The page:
Father John Misty is the nom de soft rock of one Joshua Tillman, a.k.a. J. Tillman, ex-drummer for Fleet Foxes and author of eight largely ignored and invariably joyless solo albums of pious folk rectitude. Those LPs remain a well-kept secret. And then one day in 2010, he blew up his life. Killed off J. Tillman, quit the Fleet Foxes, let his raging id off the short leash it had been kept on since his tormented childhood trapped in a fundamentalist Christian house of pain. Instead of muting his wicked sense of humor and bottomless appetite for the absurd, he turned it up to 11. He changed his stage name to Father John Misty. Threw his guitar and a family-size sack of magic mushrooms into the van, and set the controls for the heart of Babylon. Fear Fun (Sub Pop), Father John Misty’s debut, came out a year ago, and after 12 months of trippin’-balls touring, inclusion on innumerable year-end best-of lists and a lot of swooning word of mouth on social media, the album has become the sleeper hit of the year. Tillman will be guest editing magnetmagazine.com all week. Read our recent print cover story on him.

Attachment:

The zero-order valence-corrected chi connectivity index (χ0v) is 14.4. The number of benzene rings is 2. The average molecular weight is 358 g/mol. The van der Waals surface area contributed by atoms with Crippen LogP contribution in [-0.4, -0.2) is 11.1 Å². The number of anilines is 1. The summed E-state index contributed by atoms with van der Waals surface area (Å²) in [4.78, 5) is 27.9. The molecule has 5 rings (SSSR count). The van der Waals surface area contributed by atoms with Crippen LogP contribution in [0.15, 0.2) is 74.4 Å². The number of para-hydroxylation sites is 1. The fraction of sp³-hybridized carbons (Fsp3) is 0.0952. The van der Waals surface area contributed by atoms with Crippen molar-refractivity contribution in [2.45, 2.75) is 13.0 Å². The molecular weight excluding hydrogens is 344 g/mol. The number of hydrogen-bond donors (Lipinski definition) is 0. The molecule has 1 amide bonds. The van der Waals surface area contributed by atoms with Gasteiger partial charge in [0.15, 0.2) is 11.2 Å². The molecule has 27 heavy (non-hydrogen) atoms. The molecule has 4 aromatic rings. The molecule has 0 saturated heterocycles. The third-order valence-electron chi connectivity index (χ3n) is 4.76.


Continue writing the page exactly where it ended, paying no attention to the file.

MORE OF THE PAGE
Tillman: I watched this movie on a flight recently. From what I gather, it is about two Canadian robots (played by Ryan Gosling and Bradley Cooper) programmed to execute the tropes of Raymond Carver fan fiction. Gosling’s character gets human women to procreate with him by rubbing the back of his neck in the place of sequencing human words into “thoughts” or “ideas.” At the end, Cooper survives getting murdered in the woods by pretending to cry and convincing a 15-year-old he’s human. Following the film was a very moving motorcycle commercial featuring a Bon Iver song.
Video after the jump.